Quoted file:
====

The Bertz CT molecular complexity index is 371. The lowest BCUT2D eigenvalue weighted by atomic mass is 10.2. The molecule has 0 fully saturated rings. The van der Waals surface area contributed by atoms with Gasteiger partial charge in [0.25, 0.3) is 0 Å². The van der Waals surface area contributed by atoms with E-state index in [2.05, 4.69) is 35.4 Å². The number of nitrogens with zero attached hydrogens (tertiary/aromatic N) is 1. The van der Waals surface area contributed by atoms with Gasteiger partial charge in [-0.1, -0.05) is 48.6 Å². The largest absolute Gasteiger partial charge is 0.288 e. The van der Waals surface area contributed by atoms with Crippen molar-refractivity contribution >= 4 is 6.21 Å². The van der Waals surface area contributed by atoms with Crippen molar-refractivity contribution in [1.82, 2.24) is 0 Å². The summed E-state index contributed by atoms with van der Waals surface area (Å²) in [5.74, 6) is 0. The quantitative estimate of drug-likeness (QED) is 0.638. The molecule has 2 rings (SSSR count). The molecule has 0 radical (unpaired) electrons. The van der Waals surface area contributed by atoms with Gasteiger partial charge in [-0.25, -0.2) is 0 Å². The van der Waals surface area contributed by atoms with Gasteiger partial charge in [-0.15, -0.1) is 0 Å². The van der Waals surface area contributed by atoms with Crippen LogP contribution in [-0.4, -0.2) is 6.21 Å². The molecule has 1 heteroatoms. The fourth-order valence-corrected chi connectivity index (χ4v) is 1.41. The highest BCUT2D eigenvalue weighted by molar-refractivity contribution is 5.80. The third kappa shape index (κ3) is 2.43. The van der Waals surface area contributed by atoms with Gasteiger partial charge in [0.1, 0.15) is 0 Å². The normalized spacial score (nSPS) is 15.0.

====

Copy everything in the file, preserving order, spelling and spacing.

The Bertz CT molecular complexity index is 371. The lowest BCUT2D eigenvalue weighted by atomic mass is 10.2. The molecule has 0 fully saturated rings. The van der Waals surface area contributed by atoms with Gasteiger partial charge in [0.25, 0.3) is 0 Å². The van der Waals surface area contributed by atoms with E-state index in [2.05, 4.69) is 35.4 Å². The number of nitrogens with zero attached hydrogens (tertiary/aromatic N) is 1. The van der Waals surface area contributed by atoms with Gasteiger partial charge in [-0.1, -0.05) is 48.6 Å². The largest absolute Gasteiger partial charge is 0.288 e. The van der Waals surface area contributed by atoms with Crippen molar-refractivity contribution >= 4 is 6.21 Å². The van der Waals surface area contributed by atoms with Crippen molar-refractivity contribution in [1.82, 2.24) is 0 Å². The summed E-state index contributed by atoms with van der Waals surface area (Å²) in [5.74, 6) is 0. The quantitative estimate of drug-likeness (QED) is 0.638. The molecule has 2 rings (SSSR count). The molecule has 0 radical (unpaired) electrons. The van der Waals surface area contributed by atoms with Gasteiger partial charge in [-0.25, -0.2) is 0 Å². The van der Waals surface area contributed by atoms with Gasteiger partial charge in [-0.15, -0.1) is 0 Å². The van der Waals surface area contributed by atoms with Crippen LogP contribution in [-0.4, -0.2) is 6.21 Å². The molecule has 1 heteroatoms. The fourth-order valence-corrected chi connectivity index (χ4v) is 1.41. The highest BCUT2D eigenvalue weighted by molar-refractivity contribution is 5.80. The third kappa shape index (κ3) is 2.43. The van der Waals surface area contributed by atoms with Gasteiger partial charge in [0.1, 0.15) is 0 Å². The normalized spacial score (nSPS) is 15.0.